Write-Up Advent of CTF 2020 Challenge 12


The NOVI University Of Applied Sciences is offering an Advent CTF challenge for December 2020. The CTF is created by our community member of the and Chief Lecturer for Cyber Security at the NOVI University, Arjen Wiersma. If you want to participate in these CTF challenges, you can create an account on the website

Challenge 12

  • Description: To ensure a good Christmas we implemented some diagnostic tools. This one checks that the time to a destination is within an acceptable range. The flag is in /flag.txt.
  • 1200 Points.

Well, this challenge was very hard for me. It has taken me some hours to resolve this one. I was diving in a rabbit hole and it was difficult for me to get out. But, after some time I managed to solve this challenge. And, I’ve learned something from it and that’s my reason to participate in the CTF challenges. Without further redo, let’s get to work.

Let’s visit the challenge URL:, and we got ended up on this webpage.

Advent of CTF Challenge 12

As we can see, we can enter a destination to check. I’ve filled in my own domain Let’s see what’s happening, and there is some output. Some numbers, which are representing the resolve time? And that the destination is reachable.

Hostname can be resolved

Well, I think that the time is not relevant to this challenge. Let’s add a special character to the website and let’s see how the back-end is acting. For some reason, most times, I’m using the IFS special shell variable for testing, I do not know why, it’s just my way of working.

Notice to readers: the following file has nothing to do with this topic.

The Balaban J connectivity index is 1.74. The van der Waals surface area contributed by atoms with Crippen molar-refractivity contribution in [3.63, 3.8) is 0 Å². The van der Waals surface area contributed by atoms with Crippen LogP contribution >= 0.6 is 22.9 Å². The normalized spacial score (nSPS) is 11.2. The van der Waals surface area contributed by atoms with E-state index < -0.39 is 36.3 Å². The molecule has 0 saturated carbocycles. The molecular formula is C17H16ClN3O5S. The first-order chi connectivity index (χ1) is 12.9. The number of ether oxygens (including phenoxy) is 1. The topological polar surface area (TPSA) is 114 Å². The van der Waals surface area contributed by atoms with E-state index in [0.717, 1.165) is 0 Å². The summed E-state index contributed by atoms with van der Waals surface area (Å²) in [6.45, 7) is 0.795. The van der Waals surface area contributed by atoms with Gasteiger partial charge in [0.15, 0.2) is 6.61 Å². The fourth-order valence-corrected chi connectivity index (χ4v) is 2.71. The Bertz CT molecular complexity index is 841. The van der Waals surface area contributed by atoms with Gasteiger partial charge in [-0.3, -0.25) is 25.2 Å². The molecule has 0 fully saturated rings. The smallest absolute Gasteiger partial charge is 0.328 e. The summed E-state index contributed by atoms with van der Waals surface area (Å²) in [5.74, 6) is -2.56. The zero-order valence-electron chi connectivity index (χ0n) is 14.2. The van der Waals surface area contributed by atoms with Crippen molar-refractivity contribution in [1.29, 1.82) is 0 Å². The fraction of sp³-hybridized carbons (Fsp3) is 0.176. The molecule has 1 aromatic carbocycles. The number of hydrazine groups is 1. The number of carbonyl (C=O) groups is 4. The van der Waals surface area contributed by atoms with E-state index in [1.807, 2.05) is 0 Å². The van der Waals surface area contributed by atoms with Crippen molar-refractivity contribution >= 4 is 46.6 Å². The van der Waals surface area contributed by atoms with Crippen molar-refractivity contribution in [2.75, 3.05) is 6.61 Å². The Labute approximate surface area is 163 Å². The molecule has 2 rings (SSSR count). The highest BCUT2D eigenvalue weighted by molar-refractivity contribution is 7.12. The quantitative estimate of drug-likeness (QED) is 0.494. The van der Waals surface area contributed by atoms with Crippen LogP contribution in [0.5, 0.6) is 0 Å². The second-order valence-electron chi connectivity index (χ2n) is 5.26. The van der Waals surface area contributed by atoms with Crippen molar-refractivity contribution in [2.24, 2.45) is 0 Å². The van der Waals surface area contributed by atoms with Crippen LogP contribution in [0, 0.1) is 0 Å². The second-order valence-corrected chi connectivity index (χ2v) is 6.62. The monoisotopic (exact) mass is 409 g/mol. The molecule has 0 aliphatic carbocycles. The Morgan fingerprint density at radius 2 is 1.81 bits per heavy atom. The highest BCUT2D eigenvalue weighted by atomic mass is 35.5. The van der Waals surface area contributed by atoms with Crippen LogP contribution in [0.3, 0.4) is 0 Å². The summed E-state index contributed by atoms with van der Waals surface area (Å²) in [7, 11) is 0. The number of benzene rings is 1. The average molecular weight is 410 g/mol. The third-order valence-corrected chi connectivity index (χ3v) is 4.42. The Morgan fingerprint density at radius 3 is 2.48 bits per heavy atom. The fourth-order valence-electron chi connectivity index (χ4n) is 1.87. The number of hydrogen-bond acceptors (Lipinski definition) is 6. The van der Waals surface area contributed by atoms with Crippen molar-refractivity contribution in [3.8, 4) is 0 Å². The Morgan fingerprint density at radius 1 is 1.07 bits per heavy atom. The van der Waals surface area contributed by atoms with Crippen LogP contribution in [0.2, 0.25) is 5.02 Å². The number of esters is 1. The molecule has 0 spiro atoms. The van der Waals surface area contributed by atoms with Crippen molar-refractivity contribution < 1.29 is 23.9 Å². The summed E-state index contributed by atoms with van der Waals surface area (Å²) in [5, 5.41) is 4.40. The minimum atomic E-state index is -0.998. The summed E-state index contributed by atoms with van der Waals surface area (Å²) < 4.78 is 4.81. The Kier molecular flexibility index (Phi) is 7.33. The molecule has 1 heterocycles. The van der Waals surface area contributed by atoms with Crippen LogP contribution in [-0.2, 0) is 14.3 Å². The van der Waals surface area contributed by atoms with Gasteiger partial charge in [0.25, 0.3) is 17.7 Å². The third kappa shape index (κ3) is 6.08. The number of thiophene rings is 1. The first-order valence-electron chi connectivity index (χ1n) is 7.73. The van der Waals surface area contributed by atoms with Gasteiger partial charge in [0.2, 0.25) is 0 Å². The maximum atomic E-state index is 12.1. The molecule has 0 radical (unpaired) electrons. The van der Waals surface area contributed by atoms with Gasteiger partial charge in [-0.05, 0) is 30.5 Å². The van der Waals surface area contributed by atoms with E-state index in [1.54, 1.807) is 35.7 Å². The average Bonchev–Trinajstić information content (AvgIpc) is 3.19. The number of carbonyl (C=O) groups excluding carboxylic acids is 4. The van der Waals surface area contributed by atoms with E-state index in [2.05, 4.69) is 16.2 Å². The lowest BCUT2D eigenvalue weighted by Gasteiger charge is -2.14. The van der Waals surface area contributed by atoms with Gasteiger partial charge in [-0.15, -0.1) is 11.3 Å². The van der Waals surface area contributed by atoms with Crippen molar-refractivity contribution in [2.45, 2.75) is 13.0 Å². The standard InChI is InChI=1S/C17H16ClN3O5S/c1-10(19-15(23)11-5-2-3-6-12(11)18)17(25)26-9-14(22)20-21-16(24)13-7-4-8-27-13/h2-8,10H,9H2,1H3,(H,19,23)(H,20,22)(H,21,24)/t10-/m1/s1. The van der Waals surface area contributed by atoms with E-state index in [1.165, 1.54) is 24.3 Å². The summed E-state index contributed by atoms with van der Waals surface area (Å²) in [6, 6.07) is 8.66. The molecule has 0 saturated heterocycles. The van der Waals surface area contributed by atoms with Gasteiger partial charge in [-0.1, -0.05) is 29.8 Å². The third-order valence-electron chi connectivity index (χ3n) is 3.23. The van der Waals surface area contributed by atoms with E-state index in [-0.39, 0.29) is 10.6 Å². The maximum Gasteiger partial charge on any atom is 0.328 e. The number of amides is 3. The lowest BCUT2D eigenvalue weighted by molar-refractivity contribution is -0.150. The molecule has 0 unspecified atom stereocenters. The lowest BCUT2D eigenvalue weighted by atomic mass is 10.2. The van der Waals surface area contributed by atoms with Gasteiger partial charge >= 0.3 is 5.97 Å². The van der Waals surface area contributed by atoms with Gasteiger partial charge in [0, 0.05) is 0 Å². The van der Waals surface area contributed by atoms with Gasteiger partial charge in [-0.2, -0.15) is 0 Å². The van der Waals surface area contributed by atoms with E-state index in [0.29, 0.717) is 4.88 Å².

As we can see, Where are currently in the BusyBox and the input is sent as a variable to nslookup. From this point, I got stuck for a long time. I was searching for vulnerabilities for BusyBox and nslookup, because I thought in the first place I need to break out of a restricted shell or something. It turned out that I was thinking very hard. After a while, the creator of the CTF challenge came up with two hints to come to the solution.

The two hints from the CTF creator in Twitter

After these hints I totally lost it and started to find out exactly what stderr means.

Stdin, stdout and stderr on Linux

For Linux (and Unix) operating systems, are stdin, stdout and stderr are three standard streams that are being established after a command is executed. With a stream, we mean that data is being transferred, from one place to another. By a command execution, the data is in text. In Linux stdin is the standard input stream, it accepts text as input. The output of the command got’s delivered via the stdout (standard out) stream. Error messages from the command are sent through the stderr (standard error) stream. So as you can see, there are two output streams, stdout and stderr, and one input stream, stdin. This makes sense, right?

Now it gets interesting because now we come back to the challenge. The streams are handled if they are files. We can read content from files and we can write content to files. Well, the second hint is to point us to a device. Devices in Linux are located in the /dev directory.


Ok, now we can put things together. I know, it sounds easier than it is. Because with this knowledge, I now know that I only see the stderr stream. We have to send the output of the flag to this stream. As we know, from the challenge description, the flag is located in /flag.txt.

After some trying, I managed to read the flag with this payload:

$(awk {print} /flag.txt >>/dev/stderr)

The flag: NOVI{we_are_halfway_to_christmas!}.

Advent of CTf Challenge 12 flag

I’ve reached out to the community and asked how they managed to solve this challenge. And I’ve learned I had could it done it witan easier payload, like this:

$(cat /flag.txt > /dev/stderr)

Or done it with Burp Suite 🙂

Thanks for reading!!

This post is licensed under CC BY 4.0 by the author.